Theater: Bringing Life To "The Death Of The Last Black Man;" Off-Key "Falsettos"

11/14/2016 01:24 am ET

FALSETTOS ** out of ****

Here is an early play from Pulitzer Prize winner Suzan-Lori Parks; an earnest, audience-be-damned senior thesis of a play; a work filled with symbolism and repetition and meaning and import (all of it underlined) and how I shudder to think of sitting through a bad production of it. But it has intelligence and humor and a low-key revelation about what we are watching, for those who need some sort of plot. And it is positively blessed with a superb production here, filled with a talented cast, great craft and above all the razor sharp direction of Lileana Blain-Cruz. She brings this passionate cry from the heart vibrantly to life and turns what might have been a dirge into an elegy.

It’s only 70 or so minutes long, but it’s a long 70 minutes, dense with meaning and impact. The eleven members of the cast take their places and pose with purpose: an Egyptian Queen, a carnival barker, a share cropper, a little girl in her Sunday best, a homeless woman and so on. They declaim, they retort, they echo one another and then they start again. It is a funeral mass, a ceremony, a wake, a display of iconography, an intellectual dive into history transmuted into poetry and essay. And it’s capped by a solo in which Ham (Patrena Murray) dazzles with virtuosic wordplay filled with begats and begets and these and those that would draw applause if you weren’t already so hushed.

No, playwright Parks has not added any new text: the moment where a black man with a noose around his neck says “Can’t breathe” is just sadly topical. However, the words have been re-orchestrated and music and movement keeps the show flowing with ease. Just when you need a mental break, the cast dances in a circle or parades on and off or is placed here and there, popping up behind the slanted stage that keeps them forever off balance. It’s finely tuned. With little plot to hang onto, it’s all the more impressive that Blain-Cruz has kept her cast in such focus — at any moment, you can look at any character and know in your bones what they’re feeling and how they are engaged or not with what is happening.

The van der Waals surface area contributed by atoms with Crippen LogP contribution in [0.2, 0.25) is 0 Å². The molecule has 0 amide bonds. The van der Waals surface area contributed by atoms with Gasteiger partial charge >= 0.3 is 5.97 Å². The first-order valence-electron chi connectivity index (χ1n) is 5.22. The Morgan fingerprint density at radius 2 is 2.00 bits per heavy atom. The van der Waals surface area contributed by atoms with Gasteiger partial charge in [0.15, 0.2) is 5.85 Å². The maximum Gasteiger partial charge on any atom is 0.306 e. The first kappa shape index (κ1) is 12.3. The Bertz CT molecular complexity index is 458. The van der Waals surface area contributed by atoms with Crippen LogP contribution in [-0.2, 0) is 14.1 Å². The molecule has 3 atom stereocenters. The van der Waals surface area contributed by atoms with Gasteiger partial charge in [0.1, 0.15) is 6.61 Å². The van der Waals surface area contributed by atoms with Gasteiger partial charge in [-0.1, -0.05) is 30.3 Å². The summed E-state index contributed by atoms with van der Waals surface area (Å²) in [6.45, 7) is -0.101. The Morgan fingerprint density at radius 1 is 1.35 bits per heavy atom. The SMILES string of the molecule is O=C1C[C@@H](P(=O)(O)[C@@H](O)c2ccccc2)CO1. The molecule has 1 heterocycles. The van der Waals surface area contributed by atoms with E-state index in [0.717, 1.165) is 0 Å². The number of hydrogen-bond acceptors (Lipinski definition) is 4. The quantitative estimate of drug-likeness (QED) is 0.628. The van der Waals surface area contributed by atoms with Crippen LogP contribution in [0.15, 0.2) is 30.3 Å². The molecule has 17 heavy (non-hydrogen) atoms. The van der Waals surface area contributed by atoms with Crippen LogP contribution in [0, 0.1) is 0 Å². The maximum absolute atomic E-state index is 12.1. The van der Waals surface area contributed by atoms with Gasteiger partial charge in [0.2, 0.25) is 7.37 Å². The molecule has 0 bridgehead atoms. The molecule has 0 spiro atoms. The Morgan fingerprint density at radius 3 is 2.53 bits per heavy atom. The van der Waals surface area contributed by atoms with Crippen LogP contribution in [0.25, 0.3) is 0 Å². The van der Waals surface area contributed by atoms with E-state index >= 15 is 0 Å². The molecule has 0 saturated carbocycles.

Roslyn Ruff and Daniel J. Watts hold center stage the longest — her suffering woman and his perhaps-hanged man are deeply felt, no easy task when so many of their lines are abstract poetry or heavily symbolic. All credit to Watts for turning a gasping for breath into such bleak beauty and Ruff for turning a portentous breaking of eggs into the humorous and sad and rich moment Parks surely imagined in her head but has rarely seen captured so well onstage. The rest of the cast is uniformly strong, with my attention always drawn to Amelia Workman’s imperious and sexy Egyptian goddess and Jamar Williams showing excellent physical command of his body, subtle humor and about a hundred different ways of declaring “the death of the last black man in the whole entire world.”